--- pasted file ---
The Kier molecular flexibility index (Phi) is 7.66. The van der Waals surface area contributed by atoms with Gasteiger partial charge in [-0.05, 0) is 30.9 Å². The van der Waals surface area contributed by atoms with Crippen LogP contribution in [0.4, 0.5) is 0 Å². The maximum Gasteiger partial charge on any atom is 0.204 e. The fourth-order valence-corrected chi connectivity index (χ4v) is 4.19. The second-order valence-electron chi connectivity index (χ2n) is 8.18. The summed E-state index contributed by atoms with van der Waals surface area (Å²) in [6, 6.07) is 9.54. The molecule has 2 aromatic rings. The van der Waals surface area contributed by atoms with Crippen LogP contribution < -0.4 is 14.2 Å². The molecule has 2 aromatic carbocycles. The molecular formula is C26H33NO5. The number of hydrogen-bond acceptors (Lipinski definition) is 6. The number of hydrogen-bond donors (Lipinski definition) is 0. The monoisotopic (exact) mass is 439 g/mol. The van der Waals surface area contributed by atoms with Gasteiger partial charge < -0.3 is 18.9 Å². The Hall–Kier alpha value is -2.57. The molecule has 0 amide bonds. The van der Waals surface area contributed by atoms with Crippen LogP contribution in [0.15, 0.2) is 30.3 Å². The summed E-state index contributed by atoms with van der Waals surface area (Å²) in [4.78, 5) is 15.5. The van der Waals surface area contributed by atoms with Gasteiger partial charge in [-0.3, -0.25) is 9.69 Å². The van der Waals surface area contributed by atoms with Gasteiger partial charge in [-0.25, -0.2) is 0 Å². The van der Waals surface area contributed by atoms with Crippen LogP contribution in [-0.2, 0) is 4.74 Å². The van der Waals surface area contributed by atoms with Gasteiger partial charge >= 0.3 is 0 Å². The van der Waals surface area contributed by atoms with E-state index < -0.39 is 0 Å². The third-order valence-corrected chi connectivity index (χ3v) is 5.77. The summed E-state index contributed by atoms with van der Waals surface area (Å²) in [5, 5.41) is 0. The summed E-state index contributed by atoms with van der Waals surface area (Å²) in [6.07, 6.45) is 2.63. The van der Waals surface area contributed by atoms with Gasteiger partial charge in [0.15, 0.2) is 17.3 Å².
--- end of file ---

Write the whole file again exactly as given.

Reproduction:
The Kier molecular flexibility index (Phi) is 7.66. The van der Waals surface area contributed by atoms with Gasteiger partial charge in [-0.05, 0) is 30.9 Å². The van der Waals surface area contributed by atoms with Crippen LogP contribution in [0.4, 0.5) is 0 Å². The maximum Gasteiger partial charge on any atom is 0.204 e. The fourth-order valence-corrected chi connectivity index (χ4v) is 4.19. The second-order valence-electron chi connectivity index (χ2n) is 8.18. The summed E-state index contributed by atoms with van der Waals surface area (Å²) in [6, 6.07) is 9.54. The molecule has 2 aromatic rings. The van der Waals surface area contributed by atoms with Crippen LogP contribution < -0.4 is 14.2 Å². The molecule has 2 aromatic carbocycles. The molecular formula is C26H33NO5. The number of hydrogen-bond acceptors (Lipinski definition) is 6. The number of hydrogen-bond donors (Lipinski definition) is 0. The monoisotopic (exact) mass is 439 g/mol. The van der Waals surface area contributed by atoms with Gasteiger partial charge < -0.3 is 18.9 Å². The Hall–Kier alpha value is -2.57. The molecule has 0 amide bonds. The van der Waals surface area contributed by atoms with Crippen LogP contribution in [0.15, 0.2) is 30.3 Å². The summed E-state index contributed by atoms with van der Waals surface area (Å²) in [4.78, 5) is 15.5. The van der Waals surface area contributed by atoms with Gasteiger partial charge in [-0.3, -0.25) is 9.69 Å². The van der Waals surface area contributed by atoms with Gasteiger partial charge in [-0.25, -0.2) is 0 Å². The van der Waals surface area contributed by atoms with Crippen LogP contribution in [-0.2, 0) is 4.74 Å². The van der Waals surface area contributed by atoms with Gasteiger partial charge >= 0.3 is 0 Å². The van der Waals surface area contributed by atoms with E-state index < -0.39 is 0 Å². The third-order valence-corrected chi connectivity index (χ3v) is 5.77. The summed E-state index contributed by atoms with van der Waals surface area (Å²) in [5, 5.41) is 0. The summed E-state index contributed by atoms with van der Waals surface area (Å²) in [6.07, 6.45) is 2.63. The van der Waals surface area contributed by atoms with Gasteiger partial charge in [0.15, 0.2) is 17.3 Å².